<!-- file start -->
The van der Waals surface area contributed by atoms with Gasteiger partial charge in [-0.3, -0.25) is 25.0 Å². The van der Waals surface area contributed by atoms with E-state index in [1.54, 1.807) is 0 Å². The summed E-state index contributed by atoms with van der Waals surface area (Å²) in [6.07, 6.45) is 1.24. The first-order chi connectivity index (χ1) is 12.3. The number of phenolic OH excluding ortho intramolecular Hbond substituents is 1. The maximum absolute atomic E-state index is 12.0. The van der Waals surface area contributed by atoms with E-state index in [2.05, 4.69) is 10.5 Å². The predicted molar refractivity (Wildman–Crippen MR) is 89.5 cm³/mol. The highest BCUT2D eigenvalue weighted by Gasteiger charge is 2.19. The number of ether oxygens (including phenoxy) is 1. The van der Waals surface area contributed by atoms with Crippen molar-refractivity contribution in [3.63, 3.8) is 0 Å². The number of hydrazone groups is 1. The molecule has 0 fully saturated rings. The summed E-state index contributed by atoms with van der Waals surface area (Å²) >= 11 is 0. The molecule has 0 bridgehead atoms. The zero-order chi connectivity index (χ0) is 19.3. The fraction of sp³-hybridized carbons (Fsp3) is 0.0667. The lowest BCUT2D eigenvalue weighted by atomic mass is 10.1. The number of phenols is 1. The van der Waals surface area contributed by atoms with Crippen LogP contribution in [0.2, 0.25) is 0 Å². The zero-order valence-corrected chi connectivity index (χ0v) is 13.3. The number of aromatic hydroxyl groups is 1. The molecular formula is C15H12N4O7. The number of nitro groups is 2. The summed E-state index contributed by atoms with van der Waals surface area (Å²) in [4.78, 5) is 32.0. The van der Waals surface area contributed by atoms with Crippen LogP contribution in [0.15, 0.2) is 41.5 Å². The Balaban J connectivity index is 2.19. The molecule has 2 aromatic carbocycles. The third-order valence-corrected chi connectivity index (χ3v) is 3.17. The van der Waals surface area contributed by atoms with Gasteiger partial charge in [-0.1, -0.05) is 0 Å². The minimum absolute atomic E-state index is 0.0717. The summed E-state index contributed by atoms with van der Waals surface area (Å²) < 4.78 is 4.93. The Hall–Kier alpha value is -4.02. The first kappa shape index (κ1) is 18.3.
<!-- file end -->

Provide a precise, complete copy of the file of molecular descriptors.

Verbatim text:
The van der Waals surface area contributed by atoms with Gasteiger partial charge in [-0.3, -0.25) is 25.0 Å². The van der Waals surface area contributed by atoms with E-state index in [1.54, 1.807) is 0 Å². The summed E-state index contributed by atoms with van der Waals surface area (Å²) in [6.07, 6.45) is 1.24. The first-order chi connectivity index (χ1) is 12.3. The number of phenolic OH excluding ortho intramolecular Hbond substituents is 1. The maximum absolute atomic E-state index is 12.0. The van der Waals surface area contributed by atoms with E-state index in [2.05, 4.69) is 10.5 Å². The predicted molar refractivity (Wildman–Crippen MR) is 89.5 cm³/mol. The highest BCUT2D eigenvalue weighted by Gasteiger charge is 2.19. The number of ether oxygens (including phenoxy) is 1. The van der Waals surface area contributed by atoms with Crippen molar-refractivity contribution in [3.63, 3.8) is 0 Å². The number of hydrazone groups is 1. The molecule has 0 fully saturated rings. The summed E-state index contributed by atoms with van der Waals surface area (Å²) >= 11 is 0. The molecule has 0 bridgehead atoms. The zero-order chi connectivity index (χ0) is 19.3. The fraction of sp³-hybridized carbons (Fsp3) is 0.0667. The lowest BCUT2D eigenvalue weighted by atomic mass is 10.1. The number of phenols is 1. The van der Waals surface area contributed by atoms with Crippen LogP contribution in [0.2, 0.25) is 0 Å². The zero-order valence-corrected chi connectivity index (χ0v) is 13.3. The number of aromatic hydroxyl groups is 1. The molecular formula is C15H12N4O7. The number of nitro groups is 2. The summed E-state index contributed by atoms with van der Waals surface area (Å²) in [4.78, 5) is 32.0. The van der Waals surface area contributed by atoms with Crippen LogP contribution in [0.15, 0.2) is 41.5 Å². The Balaban J connectivity index is 2.19. The molecule has 2 aromatic carbocycles. The third-order valence-corrected chi connectivity index (χ3v) is 3.17. The van der Waals surface area contributed by atoms with Gasteiger partial charge in [-0.1, -0.05) is 0 Å². The minimum absolute atomic E-state index is 0.0717. The summed E-state index contributed by atoms with van der Waals surface area (Å²) < 4.78 is 4.93. The Hall–Kier alpha value is -4.02. The first kappa shape index (κ1) is 18.3.